Photography is capable of capturing the world as we see it. Unlike an artist, who captures the world as they see and interpret it, photography offers a view that everyone sees and understands. Unlike painting, however, photography is a relatively new invention. Although photography has come a long way in two hundred years, remnants of the old techniques remain. One example is the persistent use of sepia tones by many people today.
The French scientist Joseph Nicéphore Niépce, trying to find improvements for a new technique of printmaking called lithography, found that he could create engravings on glass and pewter plates using a chemical called bitumen. He then shared his findings with an artist by the name of Louis Jacques Mandé Daguerre. Daguerre, two years after the death of Niépce, would discover a new way to create images. This new process solved the problem of images darkening over time. This new process came to be called the daguerreotype.
Soon photography took the world by storm and now it’s common for every household to have some sort of camera. Indeed, every smartphone on the planet has a camera. Now that we have color photography, there is still that interest to see ourselves in black and white or even in sepia tones. Black and white photos give pictures a romantic quality but sepia tones give a more softer appearance that anything in grayscale. Some viewers feel that sepia photographs feel more alive and at times elegant often provoking images of a bygone era that still captivates our imaginations, an era that was more simplistic and focused on finding the beauty in everything.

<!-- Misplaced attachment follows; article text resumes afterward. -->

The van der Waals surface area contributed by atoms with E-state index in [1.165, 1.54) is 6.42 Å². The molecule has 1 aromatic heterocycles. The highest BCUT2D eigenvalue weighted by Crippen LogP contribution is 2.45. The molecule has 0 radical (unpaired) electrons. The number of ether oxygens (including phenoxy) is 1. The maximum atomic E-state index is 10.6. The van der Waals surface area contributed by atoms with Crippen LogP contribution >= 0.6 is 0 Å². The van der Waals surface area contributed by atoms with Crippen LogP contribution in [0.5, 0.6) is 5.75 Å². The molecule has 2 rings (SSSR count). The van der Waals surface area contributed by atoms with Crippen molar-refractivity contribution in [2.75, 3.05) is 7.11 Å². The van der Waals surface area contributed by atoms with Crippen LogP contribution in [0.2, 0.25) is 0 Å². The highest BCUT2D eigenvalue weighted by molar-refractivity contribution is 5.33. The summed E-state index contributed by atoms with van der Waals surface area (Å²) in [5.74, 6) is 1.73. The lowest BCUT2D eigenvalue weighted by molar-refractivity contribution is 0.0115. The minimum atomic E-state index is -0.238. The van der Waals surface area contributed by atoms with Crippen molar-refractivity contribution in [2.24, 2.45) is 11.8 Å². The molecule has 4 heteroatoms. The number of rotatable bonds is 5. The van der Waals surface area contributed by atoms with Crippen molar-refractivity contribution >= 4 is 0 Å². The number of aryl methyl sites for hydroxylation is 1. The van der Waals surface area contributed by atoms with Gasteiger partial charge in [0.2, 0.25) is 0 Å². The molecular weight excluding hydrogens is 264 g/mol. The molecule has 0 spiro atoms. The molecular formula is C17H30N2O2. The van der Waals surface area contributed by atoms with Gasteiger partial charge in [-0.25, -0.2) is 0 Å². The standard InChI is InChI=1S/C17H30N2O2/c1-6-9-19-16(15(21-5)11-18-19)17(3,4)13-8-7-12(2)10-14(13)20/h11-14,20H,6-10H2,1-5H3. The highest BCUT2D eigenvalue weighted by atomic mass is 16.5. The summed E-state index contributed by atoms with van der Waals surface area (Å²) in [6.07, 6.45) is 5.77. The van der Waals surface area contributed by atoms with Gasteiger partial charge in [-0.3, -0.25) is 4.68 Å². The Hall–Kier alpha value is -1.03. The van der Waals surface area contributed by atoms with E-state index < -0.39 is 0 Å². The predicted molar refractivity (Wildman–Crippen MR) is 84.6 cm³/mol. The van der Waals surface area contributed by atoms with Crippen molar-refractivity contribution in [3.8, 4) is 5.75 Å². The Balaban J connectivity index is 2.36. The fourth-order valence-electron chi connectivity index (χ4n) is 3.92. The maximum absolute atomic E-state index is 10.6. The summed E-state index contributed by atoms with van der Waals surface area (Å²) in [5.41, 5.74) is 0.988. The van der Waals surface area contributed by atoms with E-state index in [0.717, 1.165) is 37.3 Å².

Sepia is really brown but can also be associated with yellow or red tinge. Over time as a photograph fades, the sepia color leaks fading the image. These fresh images would have appeared in shades of bold brown but over time, depending on what they have been exposed, would either “yellow out” or stronger red tones would develop. Originally, sepia ink extracted from cuttlefish was used to develop pictures. To create a sepia toned photograph physically, a photographer would develop the print as he normally would then bleach the paper, to remove the silver from it and then soak the print in a sepia bath.
With digital photography there are many image editing software that can create the sepia look you want by a click of a button. Comments of those who enjoy sepia toned photographs comment how the tone “captures the mood of the picture rather than highlighting a specific point” of an image. Today we are so used to seeing photography in color, that seeing it in these sepia tones is like a breath of fresh air. It’s a whole new experience for us living in the age of color photography which is why it continues to be used long after its utility (i.e. aiding in the development of film) has passed.
What I find especially interesting is that sepia survives even with the advent of superior glass technology. Those cameras in your phone are protected by Gorilla or Corning glass (here’s a handy touchscreen glass guide that explains those terms). As much as we advance into a high-tech future, there’s something in our souls that make us yearn for the old days, and that’s where cutting edge technology meets Instagram filters that tinge everything with a faux-aged warmth we call sepia.